By Terry Rogers
At the December Milford City Council meeting, City Planner Gary Norris presented the City’s Comprehensive Plan Update as required under Delaware state law. Amendments to the plan have already been submitted to the State Planning Office and was presented to City Council for their review at their regular meeting.
The 2013 plan has goals similar to the 2008 plan and include making Milford an attractive environment for economic development, preserving and improving the character and quality of life in family neighborhoods and protecting the physical environment and enhance the character, quality and livability of the city by protecting natural environment. The plan also includes a vision of improving the living environment for families and residents in order to maximize natural resource and open spaces in the city, providing additional recreational opportunities for the present and future residents of the city and protecting and improving the existing public services in the city.
The amendment to the plan includes statistics from the 2010 census as well, which indicate that Milford is undergoing significant growth. Population showed the biggest increase within the city. In 2000, the population of Milford was 6,732, while, according to the 2010 census, the population was 9,559, an increase of 42 percent, or 4.2 percent per year. By assuming a 2 percent growth per year rate, which is closer to the national average, Norris anticipates Milford’s population to grow to over 10,000 by 2015 and to over 11,000 by 2020. However, with the census data indicating a 4 percent increase in Milford’s population, it is not unreasonable to see the population of the city rise to over 11,000 by 2015 and to more than 14,000 by 2020.
Employment rates in the city of Milford have decreased, following the national trends since 2007. According to Norris, the city in 2007 there were 4,629 employees in the city, while the same survey in 2012 showed 4,575. The unemployment rate in 2007 was 2.7 percent in Kent and Sussex County, compared to the national average at that time of 4.7 percent. The 2012 rate is 7.6 percent compared to the national rate of 7.9 percent. Despite the higher unemployment rates, median income increased in the city. Housing values dropped from a high of $200,000 in 2008 to today’s average housing value of $120,000.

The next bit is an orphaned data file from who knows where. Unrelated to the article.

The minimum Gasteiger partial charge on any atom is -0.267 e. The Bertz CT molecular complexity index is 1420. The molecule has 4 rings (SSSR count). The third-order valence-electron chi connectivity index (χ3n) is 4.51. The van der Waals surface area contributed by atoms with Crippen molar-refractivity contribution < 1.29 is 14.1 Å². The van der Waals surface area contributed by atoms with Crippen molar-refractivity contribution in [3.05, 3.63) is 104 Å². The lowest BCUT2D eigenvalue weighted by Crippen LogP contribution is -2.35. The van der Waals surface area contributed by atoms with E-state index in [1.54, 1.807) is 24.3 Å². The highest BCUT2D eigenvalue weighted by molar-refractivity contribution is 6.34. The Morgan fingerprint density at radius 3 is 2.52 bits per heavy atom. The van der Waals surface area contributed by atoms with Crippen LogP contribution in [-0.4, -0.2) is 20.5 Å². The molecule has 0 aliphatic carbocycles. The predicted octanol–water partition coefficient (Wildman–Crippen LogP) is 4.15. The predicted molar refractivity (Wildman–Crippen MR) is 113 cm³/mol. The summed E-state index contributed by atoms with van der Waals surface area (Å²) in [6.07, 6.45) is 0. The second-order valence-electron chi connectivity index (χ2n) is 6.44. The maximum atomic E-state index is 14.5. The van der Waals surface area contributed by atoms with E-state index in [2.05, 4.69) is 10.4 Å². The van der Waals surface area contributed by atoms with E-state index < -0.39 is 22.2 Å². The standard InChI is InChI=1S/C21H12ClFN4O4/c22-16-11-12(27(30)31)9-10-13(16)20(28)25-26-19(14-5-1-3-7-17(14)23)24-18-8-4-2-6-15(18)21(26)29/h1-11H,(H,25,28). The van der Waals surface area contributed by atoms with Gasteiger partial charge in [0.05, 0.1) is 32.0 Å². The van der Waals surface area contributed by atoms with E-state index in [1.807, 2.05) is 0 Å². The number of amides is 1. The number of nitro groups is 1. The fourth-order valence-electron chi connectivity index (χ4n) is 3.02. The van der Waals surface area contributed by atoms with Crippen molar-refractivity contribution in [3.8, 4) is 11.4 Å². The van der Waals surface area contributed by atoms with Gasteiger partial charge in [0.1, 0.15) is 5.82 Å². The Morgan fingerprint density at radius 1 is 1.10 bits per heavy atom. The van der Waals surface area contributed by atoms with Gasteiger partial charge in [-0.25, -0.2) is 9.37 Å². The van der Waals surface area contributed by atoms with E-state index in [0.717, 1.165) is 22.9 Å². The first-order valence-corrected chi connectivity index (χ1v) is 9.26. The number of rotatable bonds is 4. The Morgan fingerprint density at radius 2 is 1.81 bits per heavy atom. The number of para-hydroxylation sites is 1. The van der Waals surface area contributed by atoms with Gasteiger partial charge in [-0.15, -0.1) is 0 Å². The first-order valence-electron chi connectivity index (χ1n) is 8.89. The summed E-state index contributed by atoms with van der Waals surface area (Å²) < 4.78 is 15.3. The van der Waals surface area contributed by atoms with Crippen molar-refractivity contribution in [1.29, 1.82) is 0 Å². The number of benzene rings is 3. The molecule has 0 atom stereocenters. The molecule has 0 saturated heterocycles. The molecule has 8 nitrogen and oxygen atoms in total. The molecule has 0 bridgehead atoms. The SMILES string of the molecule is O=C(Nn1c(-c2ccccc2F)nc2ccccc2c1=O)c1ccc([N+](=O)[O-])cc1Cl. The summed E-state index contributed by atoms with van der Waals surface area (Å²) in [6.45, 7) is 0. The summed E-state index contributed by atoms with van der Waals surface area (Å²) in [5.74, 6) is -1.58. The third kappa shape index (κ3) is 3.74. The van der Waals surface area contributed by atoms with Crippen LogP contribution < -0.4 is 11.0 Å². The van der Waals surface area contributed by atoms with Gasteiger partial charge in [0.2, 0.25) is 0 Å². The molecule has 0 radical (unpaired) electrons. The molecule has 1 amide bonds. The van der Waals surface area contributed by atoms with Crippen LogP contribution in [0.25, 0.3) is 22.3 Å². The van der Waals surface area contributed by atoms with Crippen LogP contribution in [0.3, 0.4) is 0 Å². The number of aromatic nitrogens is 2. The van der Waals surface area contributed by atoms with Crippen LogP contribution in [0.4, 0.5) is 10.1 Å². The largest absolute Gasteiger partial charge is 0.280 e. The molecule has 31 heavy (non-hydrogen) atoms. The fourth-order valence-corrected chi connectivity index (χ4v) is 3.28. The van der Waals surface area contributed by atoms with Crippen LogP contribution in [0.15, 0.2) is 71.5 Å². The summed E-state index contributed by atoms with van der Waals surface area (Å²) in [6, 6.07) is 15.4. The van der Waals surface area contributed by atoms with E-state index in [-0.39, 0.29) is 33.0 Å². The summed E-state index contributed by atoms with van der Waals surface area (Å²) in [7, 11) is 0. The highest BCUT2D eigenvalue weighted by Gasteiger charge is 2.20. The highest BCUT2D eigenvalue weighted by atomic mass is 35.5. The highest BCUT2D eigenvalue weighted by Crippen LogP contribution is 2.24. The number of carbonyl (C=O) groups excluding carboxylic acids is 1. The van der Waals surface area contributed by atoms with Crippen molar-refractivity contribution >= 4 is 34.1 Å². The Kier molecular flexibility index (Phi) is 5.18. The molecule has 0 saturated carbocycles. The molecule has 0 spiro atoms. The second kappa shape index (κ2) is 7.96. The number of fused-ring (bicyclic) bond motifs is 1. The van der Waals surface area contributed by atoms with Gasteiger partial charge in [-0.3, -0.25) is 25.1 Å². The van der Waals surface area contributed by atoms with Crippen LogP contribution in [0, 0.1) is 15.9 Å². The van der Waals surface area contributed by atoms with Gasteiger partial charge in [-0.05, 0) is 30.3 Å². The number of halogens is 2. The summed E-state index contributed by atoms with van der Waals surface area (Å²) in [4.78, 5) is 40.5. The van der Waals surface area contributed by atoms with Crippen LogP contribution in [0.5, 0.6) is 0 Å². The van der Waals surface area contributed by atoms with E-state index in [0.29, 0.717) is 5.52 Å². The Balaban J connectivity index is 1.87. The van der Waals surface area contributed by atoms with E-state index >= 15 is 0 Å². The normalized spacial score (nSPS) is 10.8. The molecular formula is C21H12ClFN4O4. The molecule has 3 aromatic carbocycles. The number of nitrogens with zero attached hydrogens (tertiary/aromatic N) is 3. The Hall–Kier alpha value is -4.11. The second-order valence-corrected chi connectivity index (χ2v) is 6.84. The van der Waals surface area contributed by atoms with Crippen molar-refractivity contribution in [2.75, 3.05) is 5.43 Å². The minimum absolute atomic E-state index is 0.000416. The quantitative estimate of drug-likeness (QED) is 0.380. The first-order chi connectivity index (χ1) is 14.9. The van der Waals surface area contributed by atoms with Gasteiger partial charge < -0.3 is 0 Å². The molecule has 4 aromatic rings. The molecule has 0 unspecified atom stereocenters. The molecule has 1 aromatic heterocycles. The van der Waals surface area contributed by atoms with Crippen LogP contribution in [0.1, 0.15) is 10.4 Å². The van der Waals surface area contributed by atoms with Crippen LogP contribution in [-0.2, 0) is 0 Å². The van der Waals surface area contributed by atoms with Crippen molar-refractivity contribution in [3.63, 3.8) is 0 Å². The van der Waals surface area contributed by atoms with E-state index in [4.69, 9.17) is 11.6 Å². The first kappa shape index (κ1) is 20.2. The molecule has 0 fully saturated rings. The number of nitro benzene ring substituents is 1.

Land use and annexation were the biggest amendments to the Comprehensive Plan presented by Norris, who stated that the city currently has no plans to annex more land, but does entertain requests by homeowners who may desire to have their land annexed into the city. On the corner of New Wharf Road and Coastal Highway, there has been a request by the Lynch brothers who own approximately 100 acres, some of which includes floodplain lands, to re-zone the property highway-commercial rather than agricultural. The land, on the east side of Coastal Highway, will adjoin the proposed Delaware Department of Transportation (DELDOT) overpass. Norris believes that DELDOT requested no development in that area until the overpass was completed. The city does plan to continue commercial development near the Grotto’s, Royal Farms properties on Route 1.
In southwest Milford, the city plans to continue expansion near Redner’s, and Norris pointed out that there are already strip stores being constructed in the area. An active adult residential community, Central Parke at Milford Ponds, is also planned in the area. In southeast Milford, utility work continues on the overpass near Wilkin’s Road, and there is potential new commercial development on the Hall property, which has already been annexed into the city. Innovation Park, a medical services industrial park, is planned in the area as well.
Continued development will occur at Independence Commons on Airport Road, and development of the solar farm continues near Milford-Harrington Highway. Norris stated that there may be a need for changes along South Walnut Street in the area of Polk Avenue due to the expansion projects at Bayhealth. The City Council will review all amendments to the Comprehensive Plan, and a vote will take place at a later date.